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Knicks president Steve Mills started his second tenure talking about rebuilding and listed Willy Hernangomez as a core piece.

But Hernangomez, coming off an All-Rookie first-team season, barely played in New York’s season-opening loss to the Thunder– drawing scrutiny.

Then, he didn’t play at all in a loss to the Pistons – eliciting a strong reaction from Hernangomez himself.

Hernangomez, via Fred Kerber of the New York Post:

“The same. I’m still mad,” Hernangomez said. “I cannot help the team win if I’m sitting on the bench. Two games in a row. It’s tough. I have to wait my moment. I cannot say nothing more.”

The Knicks are moving in different directions. Management is talking about building for the future. Coach Jeff Hornacek, who was hired by previous president Phil Jackson, is trying to win now.

There’s a fine line between developing Hernangomez through playing time and making him earn his minutes. Enes Kanter and Kyle O'Quinn might be better right now.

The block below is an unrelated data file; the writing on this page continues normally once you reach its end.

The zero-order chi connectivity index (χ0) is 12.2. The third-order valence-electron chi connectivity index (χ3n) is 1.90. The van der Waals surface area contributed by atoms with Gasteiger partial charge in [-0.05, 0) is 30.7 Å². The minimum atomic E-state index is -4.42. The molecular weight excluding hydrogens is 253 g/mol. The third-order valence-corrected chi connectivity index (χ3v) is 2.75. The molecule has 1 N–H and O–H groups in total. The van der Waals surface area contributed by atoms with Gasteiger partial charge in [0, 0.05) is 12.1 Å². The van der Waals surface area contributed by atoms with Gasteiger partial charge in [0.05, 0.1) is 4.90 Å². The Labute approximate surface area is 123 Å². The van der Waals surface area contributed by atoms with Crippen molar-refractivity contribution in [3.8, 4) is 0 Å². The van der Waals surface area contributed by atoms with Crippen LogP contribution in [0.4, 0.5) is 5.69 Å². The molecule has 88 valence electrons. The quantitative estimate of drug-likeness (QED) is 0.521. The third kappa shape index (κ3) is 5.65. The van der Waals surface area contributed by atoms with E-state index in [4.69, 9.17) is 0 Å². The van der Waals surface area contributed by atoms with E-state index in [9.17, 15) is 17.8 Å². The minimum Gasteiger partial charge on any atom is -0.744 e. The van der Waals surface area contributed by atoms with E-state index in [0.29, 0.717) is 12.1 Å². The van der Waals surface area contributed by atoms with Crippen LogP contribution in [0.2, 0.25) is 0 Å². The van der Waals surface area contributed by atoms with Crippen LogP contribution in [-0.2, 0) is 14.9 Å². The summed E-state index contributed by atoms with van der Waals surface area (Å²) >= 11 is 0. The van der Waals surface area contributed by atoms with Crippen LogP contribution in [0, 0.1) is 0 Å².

But being marginally better this season won’t get the Knicks anywhere meaningful except lower in the lottery. On the other hand, even on rebuilding teams, winning is most important to a coach’s job security. Earl Watson implemented the Suns’ tanking scheme, and look where that got him.

Hornacek is backed into a corner, and now one of the team’s most important young players is publicly expressing his displeasure. It’s the latest troubling sign in a locker room already suspicious of Hornacek.

Report: Eric Bledsoe requested trade from Suns before season

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Suns guard Eric Bledsoe tweeted yesterday:

In light of Phoenix’s 0-3 start and Earl Watson getting fired yesterday, that sure looks like a trade request. Still, there’s risk in making assumptions about vague tweets.

John Gambadoro of Arizona Sports 98.7:

Why wouldn’t Bledsoe want out? The 27-year-old is in his prime and stuck on a young team that would rather tank than play him.

It’ll be interesting to see how Bledsoe explains the tweet. He previously paid lip service to his situation in Phoenix, but it appears he’s ready to open up. On the other hand, public trade requests typically draw fines from the NBA.